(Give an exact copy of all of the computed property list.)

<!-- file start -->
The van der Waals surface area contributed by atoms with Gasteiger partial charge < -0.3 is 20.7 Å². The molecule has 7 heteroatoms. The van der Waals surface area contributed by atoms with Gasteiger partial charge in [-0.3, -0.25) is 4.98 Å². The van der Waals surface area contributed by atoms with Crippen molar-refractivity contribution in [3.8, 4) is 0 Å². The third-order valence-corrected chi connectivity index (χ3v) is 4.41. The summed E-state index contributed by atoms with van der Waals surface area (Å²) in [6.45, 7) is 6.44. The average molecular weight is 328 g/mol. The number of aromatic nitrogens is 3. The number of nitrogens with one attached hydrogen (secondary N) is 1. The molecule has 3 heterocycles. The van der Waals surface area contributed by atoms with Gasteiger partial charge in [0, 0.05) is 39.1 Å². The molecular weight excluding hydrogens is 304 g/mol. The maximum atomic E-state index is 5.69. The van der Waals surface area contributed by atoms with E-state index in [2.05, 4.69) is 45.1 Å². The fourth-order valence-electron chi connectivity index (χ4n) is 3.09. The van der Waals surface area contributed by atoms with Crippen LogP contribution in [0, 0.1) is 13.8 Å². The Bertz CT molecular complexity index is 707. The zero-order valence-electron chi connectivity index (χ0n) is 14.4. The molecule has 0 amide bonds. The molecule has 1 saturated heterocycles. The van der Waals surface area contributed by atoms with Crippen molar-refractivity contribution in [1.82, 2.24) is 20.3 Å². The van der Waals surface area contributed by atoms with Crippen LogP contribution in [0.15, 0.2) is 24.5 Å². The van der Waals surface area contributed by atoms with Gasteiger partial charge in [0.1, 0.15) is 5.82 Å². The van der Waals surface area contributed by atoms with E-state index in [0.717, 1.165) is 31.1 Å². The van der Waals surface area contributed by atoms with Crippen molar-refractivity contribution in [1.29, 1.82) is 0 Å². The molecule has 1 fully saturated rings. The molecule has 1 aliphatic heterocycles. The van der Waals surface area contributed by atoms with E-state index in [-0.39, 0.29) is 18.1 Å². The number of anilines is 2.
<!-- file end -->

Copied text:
The van der Waals surface area contributed by atoms with Gasteiger partial charge < -0.3 is 20.7 Å². The molecule has 7 heteroatoms. The van der Waals surface area contributed by atoms with Gasteiger partial charge in [-0.3, -0.25) is 4.98 Å². The van der Waals surface area contributed by atoms with Crippen molar-refractivity contribution in [3.8, 4) is 0 Å². The third-order valence-corrected chi connectivity index (χ3v) is 4.41. The summed E-state index contributed by atoms with van der Waals surface area (Å²) in [6.45, 7) is 6.44. The average molecular weight is 328 g/mol. The number of aromatic nitrogens is 3. The number of nitrogens with one attached hydrogen (secondary N) is 1. The molecule has 3 heterocycles. The van der Waals surface area contributed by atoms with Gasteiger partial charge in [0, 0.05) is 39.1 Å². The molecular weight excluding hydrogens is 304 g/mol. The maximum atomic E-state index is 5.69. The van der Waals surface area contributed by atoms with E-state index in [2.05, 4.69) is 45.1 Å². The fourth-order valence-electron chi connectivity index (χ4n) is 3.09. The van der Waals surface area contributed by atoms with Crippen LogP contribution in [0, 0.1) is 13.8 Å². The Bertz CT molecular complexity index is 707. The zero-order valence-electron chi connectivity index (χ0n) is 14.4. The molecule has 0 amide bonds. The molecule has 1 saturated heterocycles. The van der Waals surface area contributed by atoms with Crippen molar-refractivity contribution in [1.82, 2.24) is 20.3 Å². The van der Waals surface area contributed by atoms with Crippen LogP contribution in [0.15, 0.2) is 24.5 Å². The van der Waals surface area contributed by atoms with Gasteiger partial charge in [0.1, 0.15) is 5.82 Å². The van der Waals surface area contributed by atoms with E-state index in [0.717, 1.165) is 31.1 Å². The van der Waals surface area contributed by atoms with Crippen molar-refractivity contribution in [1.29, 1.82) is 0 Å². The molecule has 1 fully saturated rings. The molecule has 1 aliphatic heterocycles. The van der Waals surface area contributed by atoms with E-state index in [-0.39, 0.29) is 18.1 Å². The number of anilines is 2.